1. China
  2. India
  3. Russia
  4. Iran
  5. United States

Sweet potatoes (or yams) are sometimes substituted for pumpkin/squash at the Thanksgiving table or are sometimes included alongside them. Like ordinary potatoes, sweet potatoes were domesticated in South America. Remarkably, however, sweet potatoes made the jump to Polynesian islands in the Pacific well before the Western arrival in the New World, indicating strongly that Polynesian explorers landed in pre-Columbian South America and returned home with the crop. This early start in Polynesia helped sweet potato later become a major crop in nearby southeast Asia, including Indonesia. While China again tops the present-day producer list, this category is Africa’s moment to shine, as several African countries have incorporated yams firmly into their cuisine.

  1. China
  2. Tanzania
  3. Nigeria
  4. Uganda
  5. Indonesia

Cranberries remain strongly associated, in terms of production, with their natural homes in the United States and Canada. The early United States saw the conversion of the wild marsh crop (previously gathered by Native Americans and First Nations peoples) into a farmable wetland production, which began exporting cranberries all over the world, where they caught on. The Russian Empire, in particular, tried its own hand at cranberry production and that legacy can still be seen in the runners-up.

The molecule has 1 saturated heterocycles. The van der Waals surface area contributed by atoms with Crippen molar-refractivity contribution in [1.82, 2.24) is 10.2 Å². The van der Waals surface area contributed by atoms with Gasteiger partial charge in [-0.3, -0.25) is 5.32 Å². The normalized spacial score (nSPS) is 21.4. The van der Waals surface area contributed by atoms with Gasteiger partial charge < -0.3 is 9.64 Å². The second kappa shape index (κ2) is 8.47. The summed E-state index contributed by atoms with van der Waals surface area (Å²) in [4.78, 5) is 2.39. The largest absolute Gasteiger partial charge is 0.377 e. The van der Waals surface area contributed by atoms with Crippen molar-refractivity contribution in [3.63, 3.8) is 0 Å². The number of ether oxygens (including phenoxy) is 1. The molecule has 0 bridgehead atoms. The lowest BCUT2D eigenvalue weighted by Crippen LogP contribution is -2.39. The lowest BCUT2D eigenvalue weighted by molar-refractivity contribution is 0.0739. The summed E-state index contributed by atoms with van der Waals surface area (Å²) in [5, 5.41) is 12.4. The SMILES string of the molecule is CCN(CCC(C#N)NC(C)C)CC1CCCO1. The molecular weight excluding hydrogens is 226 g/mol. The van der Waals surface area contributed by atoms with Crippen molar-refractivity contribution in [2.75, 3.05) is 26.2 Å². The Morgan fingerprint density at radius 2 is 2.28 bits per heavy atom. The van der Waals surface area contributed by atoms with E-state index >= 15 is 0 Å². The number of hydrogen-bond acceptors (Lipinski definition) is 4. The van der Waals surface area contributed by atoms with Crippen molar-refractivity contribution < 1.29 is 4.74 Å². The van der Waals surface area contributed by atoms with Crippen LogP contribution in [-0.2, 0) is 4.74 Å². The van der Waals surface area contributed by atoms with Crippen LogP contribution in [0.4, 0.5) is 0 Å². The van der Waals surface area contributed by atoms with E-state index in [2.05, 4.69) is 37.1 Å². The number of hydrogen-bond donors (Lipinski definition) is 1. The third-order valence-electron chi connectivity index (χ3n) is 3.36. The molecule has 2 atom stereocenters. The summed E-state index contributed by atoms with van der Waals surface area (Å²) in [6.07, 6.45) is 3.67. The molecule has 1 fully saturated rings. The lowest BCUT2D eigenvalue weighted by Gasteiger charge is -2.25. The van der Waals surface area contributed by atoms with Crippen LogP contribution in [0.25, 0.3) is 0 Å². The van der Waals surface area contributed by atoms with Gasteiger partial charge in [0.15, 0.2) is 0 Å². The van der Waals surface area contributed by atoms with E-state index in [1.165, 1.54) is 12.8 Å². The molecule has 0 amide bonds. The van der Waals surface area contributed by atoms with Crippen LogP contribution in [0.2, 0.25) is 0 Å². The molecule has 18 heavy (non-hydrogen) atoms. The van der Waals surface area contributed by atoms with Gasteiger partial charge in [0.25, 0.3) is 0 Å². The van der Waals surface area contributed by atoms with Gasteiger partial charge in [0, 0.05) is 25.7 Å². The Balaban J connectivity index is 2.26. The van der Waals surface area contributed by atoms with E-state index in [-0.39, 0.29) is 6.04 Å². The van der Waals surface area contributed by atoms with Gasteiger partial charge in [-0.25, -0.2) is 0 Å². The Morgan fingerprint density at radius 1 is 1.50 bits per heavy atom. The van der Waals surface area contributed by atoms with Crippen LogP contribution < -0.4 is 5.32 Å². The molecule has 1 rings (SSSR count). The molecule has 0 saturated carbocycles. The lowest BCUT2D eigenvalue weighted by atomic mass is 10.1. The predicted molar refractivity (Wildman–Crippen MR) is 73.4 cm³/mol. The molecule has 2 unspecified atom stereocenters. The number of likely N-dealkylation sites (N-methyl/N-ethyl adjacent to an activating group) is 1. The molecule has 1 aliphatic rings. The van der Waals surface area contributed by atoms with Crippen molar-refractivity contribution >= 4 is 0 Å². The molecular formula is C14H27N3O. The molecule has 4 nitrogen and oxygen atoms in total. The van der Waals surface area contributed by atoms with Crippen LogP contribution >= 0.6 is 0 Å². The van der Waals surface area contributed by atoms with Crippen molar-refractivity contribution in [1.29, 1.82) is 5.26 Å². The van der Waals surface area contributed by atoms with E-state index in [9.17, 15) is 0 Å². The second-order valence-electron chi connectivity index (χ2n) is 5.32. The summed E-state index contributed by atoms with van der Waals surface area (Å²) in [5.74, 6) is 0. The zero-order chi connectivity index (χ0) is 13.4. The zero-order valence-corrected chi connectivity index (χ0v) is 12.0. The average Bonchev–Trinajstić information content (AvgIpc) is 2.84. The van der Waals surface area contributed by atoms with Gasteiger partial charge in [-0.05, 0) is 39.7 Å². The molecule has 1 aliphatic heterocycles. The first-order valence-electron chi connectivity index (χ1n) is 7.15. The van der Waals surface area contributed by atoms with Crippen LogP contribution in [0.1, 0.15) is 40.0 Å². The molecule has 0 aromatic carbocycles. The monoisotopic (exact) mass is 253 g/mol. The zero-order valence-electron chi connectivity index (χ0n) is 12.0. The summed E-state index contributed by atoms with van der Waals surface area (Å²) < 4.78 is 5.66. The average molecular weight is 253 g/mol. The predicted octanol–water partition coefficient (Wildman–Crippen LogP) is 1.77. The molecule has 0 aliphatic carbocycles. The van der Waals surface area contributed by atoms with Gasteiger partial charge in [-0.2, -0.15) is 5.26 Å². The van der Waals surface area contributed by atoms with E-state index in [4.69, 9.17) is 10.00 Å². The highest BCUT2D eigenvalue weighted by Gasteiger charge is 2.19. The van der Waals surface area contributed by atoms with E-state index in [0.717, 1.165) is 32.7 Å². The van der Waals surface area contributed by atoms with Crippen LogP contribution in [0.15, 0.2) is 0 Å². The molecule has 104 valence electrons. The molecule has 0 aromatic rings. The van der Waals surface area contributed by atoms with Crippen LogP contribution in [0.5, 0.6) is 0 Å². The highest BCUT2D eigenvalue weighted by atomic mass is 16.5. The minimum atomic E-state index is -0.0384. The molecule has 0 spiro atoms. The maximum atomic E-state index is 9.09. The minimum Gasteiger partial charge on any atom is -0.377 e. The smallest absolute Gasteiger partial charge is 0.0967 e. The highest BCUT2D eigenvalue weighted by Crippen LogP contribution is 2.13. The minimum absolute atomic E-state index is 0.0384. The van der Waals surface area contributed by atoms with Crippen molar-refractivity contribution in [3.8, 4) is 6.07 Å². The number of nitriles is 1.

1. United States
  2. Canada
  3. Belarus
  4. Azerbaijan
  5. Latvia

Apples are one of the few food items commonly associated with modern Thanksgiving that did not originate in the Americas at all, with the exception of crabapples (which are generally not consumed). Wild apples come from Central Asia (including what is now western China) and a wide number of wild species have been domesticated and bred down into various edible selections. China is far and away the largest producer of apples in the world. Distant second-place United States — “as American as apple pie” — has had edible, domesticated apples for less than four hundred years, unlike most of the rest of the modern Thanksgiving selection foods. In fact, apples were not grown in New England until several years after the first Thanksgiving.

  1. China
  2. United States
  3. Turkey
  4. Poland
  5. Italy

Potatoes have become a global staple over the past several hundred years, but they originated in South America. Today, wild species can be found from Chile to the United States, but they all came from a single strain in Peru or Bolivia, which is also where they were domesticated many thousands of years ago.

  1. China
  2. India
  3. Russia
  4. Ukraine
  5. United States

Green beans (known elsewhere as string beans or snap beans) are from Central and South America (domesticated in two separate locations) and were introduced to the rest of the world by Christopher Columbus on his second trip back from the Americas. Today the top producers are:

  1. United States
  2. France
  3. Morocco
  4. Philippines
  5. Mexico